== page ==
MELVILLE, N.Y. (CBSNewYork) – With the spring thaw, dodging potholes is unavoidable. But those road craters create a whole other set of challenges—asphalt factories can now barely keep pace.

As CBS2’s Jennifer McLogan reported, a chute-like contraption at a factory in Melville drops five tons of fresh, steaming, scorching black asphalt bound for Long Island roads.

“(What do you call the goopy stuff?) The black stuff that makes it sticky is called liquid asphalt concrete,” James Haney, general manager of Rason Asphalt, said. “Three hundred degrees. We remove all the moisture and get it to a temperature where it is workable for crews to finish potholes with it.”

Despite its overpowering stench, asphalt is a hot commodity and the No. 1 defense to battle the pothole epidemic wrecking roads, tires and rims.

(Credit: CBS2)

Rason Asphalt factory in Melville (Credit: CBS2)

At the factory, conveyer belts attach to silos in constant motion, adjacent to heating tanks with gravel from upstate going into a dryer that can reach 400 degrees.  The dryer takes out all the dampness before the petroleum-based liquid “black gold” is squirted in.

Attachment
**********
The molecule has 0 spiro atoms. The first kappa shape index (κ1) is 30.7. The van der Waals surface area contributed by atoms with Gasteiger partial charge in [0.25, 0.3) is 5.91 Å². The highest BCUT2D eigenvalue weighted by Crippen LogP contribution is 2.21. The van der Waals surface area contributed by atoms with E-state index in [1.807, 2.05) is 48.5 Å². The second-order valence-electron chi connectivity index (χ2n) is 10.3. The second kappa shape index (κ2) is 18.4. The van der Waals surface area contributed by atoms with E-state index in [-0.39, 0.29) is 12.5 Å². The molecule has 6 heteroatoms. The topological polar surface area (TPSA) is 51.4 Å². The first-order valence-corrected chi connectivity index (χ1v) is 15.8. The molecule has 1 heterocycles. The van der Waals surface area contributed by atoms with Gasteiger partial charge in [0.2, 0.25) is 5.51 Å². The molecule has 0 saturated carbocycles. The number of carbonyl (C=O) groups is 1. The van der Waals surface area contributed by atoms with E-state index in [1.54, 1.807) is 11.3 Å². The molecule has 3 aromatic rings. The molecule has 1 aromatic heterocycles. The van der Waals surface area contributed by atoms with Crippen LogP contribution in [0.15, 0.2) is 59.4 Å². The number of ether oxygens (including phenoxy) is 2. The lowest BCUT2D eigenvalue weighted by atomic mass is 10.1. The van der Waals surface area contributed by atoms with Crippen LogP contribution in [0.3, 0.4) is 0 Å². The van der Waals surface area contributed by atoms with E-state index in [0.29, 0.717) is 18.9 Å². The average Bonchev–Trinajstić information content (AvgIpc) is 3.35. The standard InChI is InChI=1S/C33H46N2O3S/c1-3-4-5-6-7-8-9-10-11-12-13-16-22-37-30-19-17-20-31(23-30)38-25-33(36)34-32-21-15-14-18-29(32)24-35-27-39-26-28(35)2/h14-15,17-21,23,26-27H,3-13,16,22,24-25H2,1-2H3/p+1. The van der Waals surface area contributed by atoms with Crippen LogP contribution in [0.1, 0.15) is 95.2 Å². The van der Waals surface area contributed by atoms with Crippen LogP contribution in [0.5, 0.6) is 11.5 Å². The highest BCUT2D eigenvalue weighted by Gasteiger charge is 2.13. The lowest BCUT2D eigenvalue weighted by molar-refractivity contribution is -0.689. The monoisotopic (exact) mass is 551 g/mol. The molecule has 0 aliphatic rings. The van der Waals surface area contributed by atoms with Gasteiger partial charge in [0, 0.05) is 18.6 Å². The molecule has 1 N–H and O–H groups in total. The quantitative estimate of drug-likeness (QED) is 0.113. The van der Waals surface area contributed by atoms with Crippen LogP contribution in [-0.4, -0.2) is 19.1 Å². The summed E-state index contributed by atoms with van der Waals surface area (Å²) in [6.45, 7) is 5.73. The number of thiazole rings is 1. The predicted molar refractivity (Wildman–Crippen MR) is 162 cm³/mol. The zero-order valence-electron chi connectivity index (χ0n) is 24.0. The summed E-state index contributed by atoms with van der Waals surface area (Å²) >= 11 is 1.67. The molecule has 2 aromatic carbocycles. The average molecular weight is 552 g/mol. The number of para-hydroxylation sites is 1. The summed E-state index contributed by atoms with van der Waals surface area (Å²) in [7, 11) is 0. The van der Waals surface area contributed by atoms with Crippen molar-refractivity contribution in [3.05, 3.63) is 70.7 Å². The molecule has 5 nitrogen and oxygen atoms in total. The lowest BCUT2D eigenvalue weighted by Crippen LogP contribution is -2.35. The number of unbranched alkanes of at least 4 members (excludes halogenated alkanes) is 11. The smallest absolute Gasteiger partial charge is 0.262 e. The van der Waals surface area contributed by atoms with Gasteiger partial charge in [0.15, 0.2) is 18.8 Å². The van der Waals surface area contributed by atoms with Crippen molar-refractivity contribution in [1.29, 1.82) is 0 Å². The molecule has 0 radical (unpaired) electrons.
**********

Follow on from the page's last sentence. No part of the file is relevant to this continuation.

Municipalities report a 40-65 percent pothole increase over last winter due to the damaging long freeze and quick thaw cycle. Water and salt seep into cracks, turn into ice and expand, breaking the asphalt and creating craters.

With the snow budgets wiped out, repairs must go on, McLogan reported.

“We are declaring war on potholes,” Nassau County Executive Ed Mangano said.

Nassau County announced a new pothole plan in which local villages and towns will share complaints in real time so crews can be dispatched with urgency.

But what’s ruining road repair reserves delights asphalt makers now that triple the daily trucks need refills.

“(We all seem to hate a cold winter, but it’s good for business.) In the long-term it is good for business,” Haney said.

This year, April is shaping up to be the worst month for pothole crews, McLogan reported.

The later thaw means many more potholes have yet to erupt.

Crews cannot apply hot asphalt in frigid weather so repairs depend on daily temperatures.

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